Monthly Archives: October 2014

Meet Wonjung Oh, Our Newest Faculty Member

We are pleased to introduce Dr. Wonjung Oh, who has joined the Texas Tech HDFS faculty this fall. Below the photo is a brief interview with Dr. Oh, to help readers get to know her…

wonjung oh

Tell us about yourself.

Before I joined faculty at Texas Tech University, I had been fortunate to work with wonderful scholars in Psychology and Psychiatry at the University of Michigan as Postdoctoral Fellow. I earned my Ph.D in Human Development at the University of Maryland, College Park, along with a Graduate Certificate (doctoral minor) in Measurement, Statistics and Evaluation. I received Bachelor’s and Master’s degrees from Yonsei University in Seoul, South Korea. You might have noticed a wide range of geographical locations (East and North of USA and Northeast Asia) that I spent my years. To complement the compliments, I have traveled to Hawaii (the very West of USA), Southeast Asia (Thailand), Europe, and Australia, not in chronological order. And, now I live in Texas.

What are your research interests?

My research interests are in social and emotional development in childhood and early adolescence, with a particular interest in risk and protective factors for adaptive and maladaptive behavior. I am especially interested in the study of the developmental transition periods in school and family environments focusing on the influence of child biosocial characteristics, parent, peer and contextual factors (culture, school climate) on the child’s psychosocial functioning.

In doing my research, I actively seek novel, innovative approaches to address applied research questions pertaining to children’s development and the processes by which child, family and peer factors facilitate children’s developmental outcomes.

What are you teaching in the Fall?

HDFS 6343 Quantitative Methods III in HDFS, a doctorate-level Multivariate Data Analysis course.

What kinds of things are you looking forward to at Texas Tech?

I look forward to continuing my program of research on affective and behavioral regulation, relationship processes (peer and family) and developmental processes across the transitional periods in school and family environments. Having experienced warmth, encouragement and support from the teachers and mentors who have taken an interest in my own work, I look forward to continued opportunities to bring this process full circle with my own students at Texas Tech University.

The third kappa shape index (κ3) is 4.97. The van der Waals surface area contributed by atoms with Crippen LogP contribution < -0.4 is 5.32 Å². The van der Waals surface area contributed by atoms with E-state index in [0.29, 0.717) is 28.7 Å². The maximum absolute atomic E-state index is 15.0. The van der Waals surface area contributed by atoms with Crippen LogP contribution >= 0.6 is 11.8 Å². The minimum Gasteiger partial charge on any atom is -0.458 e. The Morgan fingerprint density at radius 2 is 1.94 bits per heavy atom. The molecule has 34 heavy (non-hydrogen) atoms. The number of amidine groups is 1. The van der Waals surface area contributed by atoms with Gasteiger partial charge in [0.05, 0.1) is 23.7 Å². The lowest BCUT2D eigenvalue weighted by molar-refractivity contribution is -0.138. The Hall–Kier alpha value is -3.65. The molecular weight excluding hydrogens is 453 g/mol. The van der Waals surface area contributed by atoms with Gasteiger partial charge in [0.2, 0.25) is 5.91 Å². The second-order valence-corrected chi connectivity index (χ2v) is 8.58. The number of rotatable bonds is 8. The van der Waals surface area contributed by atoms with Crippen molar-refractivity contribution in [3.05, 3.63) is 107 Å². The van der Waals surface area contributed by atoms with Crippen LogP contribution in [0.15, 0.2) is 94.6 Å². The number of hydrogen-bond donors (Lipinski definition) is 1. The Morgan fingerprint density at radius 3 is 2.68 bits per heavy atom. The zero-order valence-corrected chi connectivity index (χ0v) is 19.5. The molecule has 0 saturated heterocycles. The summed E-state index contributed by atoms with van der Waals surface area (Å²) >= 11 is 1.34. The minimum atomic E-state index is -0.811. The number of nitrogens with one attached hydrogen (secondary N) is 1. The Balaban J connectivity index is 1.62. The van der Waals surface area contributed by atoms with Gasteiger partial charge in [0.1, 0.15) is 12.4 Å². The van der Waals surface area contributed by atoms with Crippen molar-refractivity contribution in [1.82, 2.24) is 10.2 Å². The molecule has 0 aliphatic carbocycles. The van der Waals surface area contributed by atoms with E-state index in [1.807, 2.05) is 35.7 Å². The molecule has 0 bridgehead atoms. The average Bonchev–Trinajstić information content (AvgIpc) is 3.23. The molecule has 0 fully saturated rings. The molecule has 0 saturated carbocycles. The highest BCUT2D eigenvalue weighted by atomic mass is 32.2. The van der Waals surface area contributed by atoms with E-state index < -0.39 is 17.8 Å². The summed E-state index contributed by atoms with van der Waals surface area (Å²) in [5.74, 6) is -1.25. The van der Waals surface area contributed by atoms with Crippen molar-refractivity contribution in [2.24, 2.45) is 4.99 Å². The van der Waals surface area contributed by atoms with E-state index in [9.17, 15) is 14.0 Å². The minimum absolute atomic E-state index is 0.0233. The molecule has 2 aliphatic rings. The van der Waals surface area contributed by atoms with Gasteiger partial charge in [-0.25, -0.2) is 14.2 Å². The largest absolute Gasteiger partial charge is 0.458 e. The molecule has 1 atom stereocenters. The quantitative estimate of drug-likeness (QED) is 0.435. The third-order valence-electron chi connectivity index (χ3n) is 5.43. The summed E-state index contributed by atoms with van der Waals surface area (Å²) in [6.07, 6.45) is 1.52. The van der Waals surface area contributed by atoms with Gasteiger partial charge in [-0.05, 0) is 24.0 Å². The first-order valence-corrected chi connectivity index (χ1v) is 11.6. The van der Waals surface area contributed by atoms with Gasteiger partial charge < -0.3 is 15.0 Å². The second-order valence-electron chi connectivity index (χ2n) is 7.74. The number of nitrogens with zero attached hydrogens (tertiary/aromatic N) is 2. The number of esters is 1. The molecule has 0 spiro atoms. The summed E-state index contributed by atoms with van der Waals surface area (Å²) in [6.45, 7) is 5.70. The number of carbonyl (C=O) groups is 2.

How are you adjusting to Lubbock thus far?

Well. I have learned the usefulness of “Hi y’all” in both singular and plural manners, and am enjoying TexMex cuisine. I also have gone to a couple concerts at Lubbock Memorial Civic Center, which I enjoyed very much. Adjusting to the sunny weather in Texas from the Michigan weather is such a treat!

What do you like to do outside of school?

So many! Music – Listening to music, going to music concert, and playing music. Tasting and cooking. Traveling to the places with nature beauties, architectural wonders, fascinating markets & shops and, of course, the cuisine!

Categories: Faculty, Welcome

Lubbock Mayor Robertson Visits “Family in the Community” Class

Students in Dr. Shera Jackson’s HDFS 3322 course, “The Family in the Community,” got to hear about community development from a major player, none other than Lubbock Mayor Glen Robertson, who visited on Wednesday, October 1. Robertson discussed his idea to extend Interstate 27 southward (and possibly also northward) to increase commerce and highway safety between Lubbock and other cities such as Midland and Odessa.

Though the discussion focused mostly on long-range infrastructure planning and political coalition-building, the mayor also addressed the impact his plans could have on families. One positive impact would be through the (estimated) increase in jobs associated with the project. Highway projects can sometimes have negative impacts on families if they displace established communities (click here for an example). However, Robertson was confident that, with limited exceptions, the towns through which the extended highway would run would be immune from construction-related disruptions.

Mayor Robertson also encouraged the students to vote in local elections, noting the role that city government plays in wide-ranging issues from water and electricity bills, to whether alcohol could be sold in city supermarkets and convenience stores.


mayor 1


In the photo below, Mayor Robertson, Dr. Jackson (center), and visitor Dr. Gail Bentley chat at the end of the class. Dr. Jackson and Dr. Bentley each received her Ph.D. in our department and the two have remained at Texas Tech as instructors.


mayor 2

Categories: Outreach, Teaching

Blog at